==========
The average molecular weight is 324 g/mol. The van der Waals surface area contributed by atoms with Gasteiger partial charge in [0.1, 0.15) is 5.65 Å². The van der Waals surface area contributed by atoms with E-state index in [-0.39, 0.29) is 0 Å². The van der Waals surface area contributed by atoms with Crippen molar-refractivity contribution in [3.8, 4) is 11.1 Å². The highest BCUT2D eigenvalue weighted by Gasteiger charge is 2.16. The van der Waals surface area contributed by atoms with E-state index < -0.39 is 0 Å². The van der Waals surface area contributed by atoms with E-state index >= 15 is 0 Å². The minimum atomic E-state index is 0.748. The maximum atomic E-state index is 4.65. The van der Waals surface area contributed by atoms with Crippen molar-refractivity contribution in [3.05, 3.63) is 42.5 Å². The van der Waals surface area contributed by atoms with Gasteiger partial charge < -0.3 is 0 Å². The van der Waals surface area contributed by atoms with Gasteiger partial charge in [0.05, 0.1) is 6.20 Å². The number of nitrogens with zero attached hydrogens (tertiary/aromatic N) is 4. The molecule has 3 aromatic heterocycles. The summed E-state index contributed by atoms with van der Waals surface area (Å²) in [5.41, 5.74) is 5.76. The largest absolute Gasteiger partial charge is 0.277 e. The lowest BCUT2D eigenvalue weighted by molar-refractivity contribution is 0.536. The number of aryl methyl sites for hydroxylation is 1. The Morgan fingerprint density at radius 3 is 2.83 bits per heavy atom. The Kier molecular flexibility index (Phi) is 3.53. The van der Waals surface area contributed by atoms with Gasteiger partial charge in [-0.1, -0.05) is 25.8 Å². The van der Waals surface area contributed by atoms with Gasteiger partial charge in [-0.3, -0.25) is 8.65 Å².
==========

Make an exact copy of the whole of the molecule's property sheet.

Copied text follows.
The average molecular weight is 324 g/mol. The van der Waals surface area contributed by atoms with Gasteiger partial charge in [0.1, 0.15) is 5.65 Å². The van der Waals surface area contributed by atoms with E-state index in [-0.39, 0.29) is 0 Å². The van der Waals surface area contributed by atoms with Crippen molar-refractivity contribution in [3.8, 4) is 11.1 Å². The highest BCUT2D eigenvalue weighted by Gasteiger charge is 2.16. The van der Waals surface area contributed by atoms with E-state index < -0.39 is 0 Å². The van der Waals surface area contributed by atoms with E-state index >= 15 is 0 Å². The minimum atomic E-state index is 0.748. The maximum atomic E-state index is 4.65. The van der Waals surface area contributed by atoms with Crippen molar-refractivity contribution in [3.05, 3.63) is 42.5 Å². The van der Waals surface area contributed by atoms with Gasteiger partial charge < -0.3 is 0 Å². The van der Waals surface area contributed by atoms with Gasteiger partial charge in [0.05, 0.1) is 6.20 Å². The number of nitrogens with zero attached hydrogens (tertiary/aromatic N) is 4. The molecule has 3 aromatic heterocycles. The summed E-state index contributed by atoms with van der Waals surface area (Å²) in [5.41, 5.74) is 5.76. The largest absolute Gasteiger partial charge is 0.277 e. The lowest BCUT2D eigenvalue weighted by molar-refractivity contribution is 0.536. The number of aryl methyl sites for hydroxylation is 1. The Morgan fingerprint density at radius 3 is 2.83 bits per heavy atom. The Kier molecular flexibility index (Phi) is 3.53. The van der Waals surface area contributed by atoms with Gasteiger partial charge in [-0.1, -0.05) is 25.8 Å². The van der Waals surface area contributed by atoms with Gasteiger partial charge in [-0.3, -0.25) is 8.65 Å².